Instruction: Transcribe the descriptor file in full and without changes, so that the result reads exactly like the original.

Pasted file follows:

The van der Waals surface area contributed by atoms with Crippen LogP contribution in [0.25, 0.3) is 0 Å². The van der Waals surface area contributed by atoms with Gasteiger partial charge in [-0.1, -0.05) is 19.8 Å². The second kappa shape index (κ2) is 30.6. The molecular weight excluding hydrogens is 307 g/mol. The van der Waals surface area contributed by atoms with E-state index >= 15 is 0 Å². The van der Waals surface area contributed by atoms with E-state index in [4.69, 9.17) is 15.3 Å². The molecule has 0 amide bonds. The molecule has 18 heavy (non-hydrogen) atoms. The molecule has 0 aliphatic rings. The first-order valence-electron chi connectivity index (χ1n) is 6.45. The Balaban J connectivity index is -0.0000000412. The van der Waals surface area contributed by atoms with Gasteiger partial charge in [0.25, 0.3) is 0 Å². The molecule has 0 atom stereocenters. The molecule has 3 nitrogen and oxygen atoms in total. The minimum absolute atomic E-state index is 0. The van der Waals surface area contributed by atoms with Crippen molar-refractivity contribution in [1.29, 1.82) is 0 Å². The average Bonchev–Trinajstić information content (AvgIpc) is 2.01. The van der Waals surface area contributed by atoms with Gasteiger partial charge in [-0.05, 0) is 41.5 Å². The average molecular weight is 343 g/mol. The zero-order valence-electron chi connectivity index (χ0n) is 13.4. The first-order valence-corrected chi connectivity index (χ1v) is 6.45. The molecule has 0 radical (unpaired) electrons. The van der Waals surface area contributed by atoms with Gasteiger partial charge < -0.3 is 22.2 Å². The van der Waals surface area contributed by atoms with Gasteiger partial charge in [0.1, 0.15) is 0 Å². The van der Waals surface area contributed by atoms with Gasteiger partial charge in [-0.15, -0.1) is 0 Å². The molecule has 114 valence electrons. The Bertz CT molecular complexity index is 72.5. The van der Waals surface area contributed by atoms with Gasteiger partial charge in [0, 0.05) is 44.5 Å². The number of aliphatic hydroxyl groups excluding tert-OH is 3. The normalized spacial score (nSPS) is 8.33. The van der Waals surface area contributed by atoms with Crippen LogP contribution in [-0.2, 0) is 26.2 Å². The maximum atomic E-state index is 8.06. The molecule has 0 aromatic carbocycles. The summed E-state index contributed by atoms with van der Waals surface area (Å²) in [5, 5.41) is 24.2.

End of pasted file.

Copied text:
The van der Waals surface area contributed by atoms with Crippen LogP contribution in [0.25, 0.3) is 0 Å². The van der Waals surface area contributed by atoms with Gasteiger partial charge in [-0.1, -0.05) is 19.8 Å². The second kappa shape index (κ2) is 30.6. The molecular weight excluding hydrogens is 307 g/mol. The van der Waals surface area contributed by atoms with E-state index >= 15 is 0 Å². The van der Waals surface area contributed by atoms with E-state index in [4.69, 9.17) is 15.3 Å². The molecule has 0 amide bonds. The molecule has 18 heavy (non-hydrogen) atoms. The molecule has 0 aliphatic rings. The first-order valence-electron chi connectivity index (χ1n) is 6.45. The Balaban J connectivity index is -0.0000000412. The van der Waals surface area contributed by atoms with Gasteiger partial charge in [0.25, 0.3) is 0 Å². The molecule has 0 atom stereocenters. The molecule has 3 nitrogen and oxygen atoms in total. The minimum absolute atomic E-state index is 0. The van der Waals surface area contributed by atoms with Crippen molar-refractivity contribution in [1.29, 1.82) is 0 Å². The average Bonchev–Trinajstić information content (AvgIpc) is 2.01. The van der Waals surface area contributed by atoms with Gasteiger partial charge in [-0.05, 0) is 41.5 Å². The average molecular weight is 343 g/mol. The zero-order valence-electron chi connectivity index (χ0n) is 13.4. The first-order valence-corrected chi connectivity index (χ1v) is 6.45. The molecule has 0 radical (unpaired) electrons. The van der Waals surface area contributed by atoms with Gasteiger partial charge < -0.3 is 22.2 Å². The van der Waals surface area contributed by atoms with Gasteiger partial charge in [0.1, 0.15) is 0 Å². The van der Waals surface area contributed by atoms with Gasteiger partial charge in [-0.15, -0.1) is 0 Å². The molecule has 114 valence electrons. The Bertz CT molecular complexity index is 72.5. The van der Waals surface area contributed by atoms with Gasteiger partial charge in [0, 0.05) is 44.5 Å². The number of aliphatic hydroxyl groups excluding tert-OH is 3. The normalized spacial score (nSPS) is 8.33. The van der Waals surface area contributed by atoms with Crippen LogP contribution in [-0.2, 0) is 26.2 Å². The maximum atomic E-state index is 8.06. The molecule has 0 aromatic carbocycles. The summed E-state index contributed by atoms with van der Waals surface area (Å²) in [5, 5.41) is 24.2.